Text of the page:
In New Zealand, pumpkins. In Ireland, squash. Roasted Butternut Squash with Chickpeas and Cumin

Roasted Butternut Squash with Chickpeas and Cumin - and lots of coriander! After mourning the lack of good pumpkin in Ireland, I’ve discovered an alternative option – squash! Now, there’s a terminology question here. What is the difference between squash and pumpkins? I think it was Stephanie Alexander’s Cook’s Companion that made the point that all squash in Australia (and New Zealand) are called pumpkins. My own understanding of the difference between the two is that a pumpkin is a rounded vegetable, like that used by Cinderella to get to the prince’s ball, while a squash can often be a different shape. That’s no hard and fast rule, however!

In New Zealand I usually bought the crown or Crown Prince variety of round pumpkin. It had rich orange flesh underneath a very hard grey-green skin, made gorgeous Pumpkin Soup and, as long as you kept it in a cold place, it lasted very well. Here in Ireland I haven’t seen any crown pumpkins as large or as proud as those that I regularly and cheaply bought in New Zealand so my attention has turned to squash, particularly the easy to find butternut type. Butternut squash have a hard yellowish beige skin, covering sweet orange flesh, and are shaped like a pear with a long neck and very bulbous end. They are much easier to peel than the iron-skinned crown pumpkin and I am able to substitute them for pumpkin in all my soup recipes.

For my first time cooking butternut squash, however, I wanted to try something different so I dug out my copy of Denis Cotter’s A Paradiso Year: Autumn and Winter Cooking and leafed through it until I reached the pumpkin and squash section. His recipe for Roasted Butternut Squash with Chickpeas and Cumin (chickpeas, mmm…) caught my eye and, with a few adaptations – more chickpeas, especially, that’s what I cooked for my first pumpkin/squash dinner in Ireland. Better get some more before they go out of season…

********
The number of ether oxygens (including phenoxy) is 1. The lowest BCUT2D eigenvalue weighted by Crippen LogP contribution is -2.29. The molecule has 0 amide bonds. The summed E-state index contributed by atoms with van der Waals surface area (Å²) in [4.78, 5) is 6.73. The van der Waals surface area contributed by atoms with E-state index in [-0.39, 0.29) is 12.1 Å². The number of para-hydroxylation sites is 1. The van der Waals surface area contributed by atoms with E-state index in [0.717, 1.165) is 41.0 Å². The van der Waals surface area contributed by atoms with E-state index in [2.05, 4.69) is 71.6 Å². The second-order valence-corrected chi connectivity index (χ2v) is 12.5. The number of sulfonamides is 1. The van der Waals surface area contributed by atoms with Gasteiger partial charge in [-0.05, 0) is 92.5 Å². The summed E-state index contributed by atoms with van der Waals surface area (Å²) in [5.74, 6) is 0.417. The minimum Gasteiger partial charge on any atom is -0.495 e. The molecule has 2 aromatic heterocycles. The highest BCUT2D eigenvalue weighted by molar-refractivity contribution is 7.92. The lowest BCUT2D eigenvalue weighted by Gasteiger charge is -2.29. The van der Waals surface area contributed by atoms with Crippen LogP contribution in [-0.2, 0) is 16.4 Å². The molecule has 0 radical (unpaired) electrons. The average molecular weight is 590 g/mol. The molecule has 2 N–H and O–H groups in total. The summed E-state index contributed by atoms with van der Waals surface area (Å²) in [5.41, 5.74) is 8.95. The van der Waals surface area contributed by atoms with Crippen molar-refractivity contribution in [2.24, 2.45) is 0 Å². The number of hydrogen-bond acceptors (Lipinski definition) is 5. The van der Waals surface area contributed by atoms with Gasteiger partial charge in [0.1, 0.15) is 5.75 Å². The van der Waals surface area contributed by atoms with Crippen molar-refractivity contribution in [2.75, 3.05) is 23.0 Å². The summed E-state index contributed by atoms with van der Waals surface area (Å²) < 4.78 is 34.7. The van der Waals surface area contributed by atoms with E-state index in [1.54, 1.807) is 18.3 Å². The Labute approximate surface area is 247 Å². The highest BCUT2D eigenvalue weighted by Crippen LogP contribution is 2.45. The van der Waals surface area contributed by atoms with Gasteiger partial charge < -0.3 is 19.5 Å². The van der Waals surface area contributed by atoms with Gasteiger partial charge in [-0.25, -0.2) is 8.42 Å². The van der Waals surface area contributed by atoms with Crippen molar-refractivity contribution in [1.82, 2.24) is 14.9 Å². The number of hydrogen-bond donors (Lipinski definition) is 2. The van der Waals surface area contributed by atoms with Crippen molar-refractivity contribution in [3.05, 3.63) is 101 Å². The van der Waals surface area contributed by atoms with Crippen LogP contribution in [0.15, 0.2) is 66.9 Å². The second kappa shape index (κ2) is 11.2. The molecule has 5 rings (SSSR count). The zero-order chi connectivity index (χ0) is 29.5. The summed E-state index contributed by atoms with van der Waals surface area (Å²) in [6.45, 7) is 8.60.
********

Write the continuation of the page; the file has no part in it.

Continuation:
If you want to read more about these versatile vegetables, Elisabeth Luard has a wonderful piece on the Waitrose Food Illustrated website.

Roasted Butternut Squash with Chickpeas and Cumin
Butternut squash – 1, medium size
Olive oil – 1-2 tablespoons
Ground coriander – 1 teaspoon
Scallions – 6
Fresh red chilli – 2
Cumin seeds – 1 tablespoon
Cooked chickpeas – 1x 400g tin
Vegetable stock or water – 200mls
Fresh coriander – 1 small bunch, chopped

Preheat the oven to 180°C.

Peel, core and chop the squash into pieces about 2cm square. Place them in an ovenproof dish and toss with some olive oil and the ground coriander. Roast for 40-50 minutes until tender and starting to caramelise.

Slice the scallions diagonally and chop the chilli thinly. Heat a pan and dry fry the cumin seeds until they are roasted. You should be able to smell them. Add two tablespoons of olive oil, the scallions and chilli, and fry for a minute. Add the chickpeas, stock or water and a large pinch of salt. Bring to the boil and simmer for a minute before pouring over the roasted squash. Return to the oven for five minutes then, before serving, scatter with fresh coriander. Serve with basmati rice.

Serve 4.

Adapted from A Paradiso Year: Autumn and Winter Cooking by Denis Cotter.


Food writer. Broadcaster. Blogger. Author. Married to Eight Degrees Brewing. Member of the Irish Food Writers' Guild, founder of Irish Food Bloggers Association and co-author of Sláinte: The Complete Guide to Irish Craft Beer & Cider (New Island)

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2 Responses

  1. mbf says:

    I’ve gotten some really nice pumpkins in Galway on accasion. You can usually get them around hallowe’en, naturally, but often they’ll have them for up to a month either side. I normally get them in the Galway market and they are tasty. Mostly it’s the bright-orange jack-o-lanterns, but sometimes they’ll have other varieties available.I normally turn them into pumpkin curry with plenty of cinnamon.Butternut squash is a close substitute, but isn’t quite as sweet and doesn’t disintegrate as much when cooked in a sauce. I often use it instead when a recipe calls for pumpkin.

  2. Caroline says:

    Pumpkin curry sounds yummy. I’m just reading Nigel Slater’s The Kitchen Diaries – a blog in book form! – and on March 30 he gives a recipe for a vegetable curry which includes both pumpkin (or squash) and sweet potatoes, which I can find very easily here in Dublin. I think I’m going to have do some more recipe experimentation!

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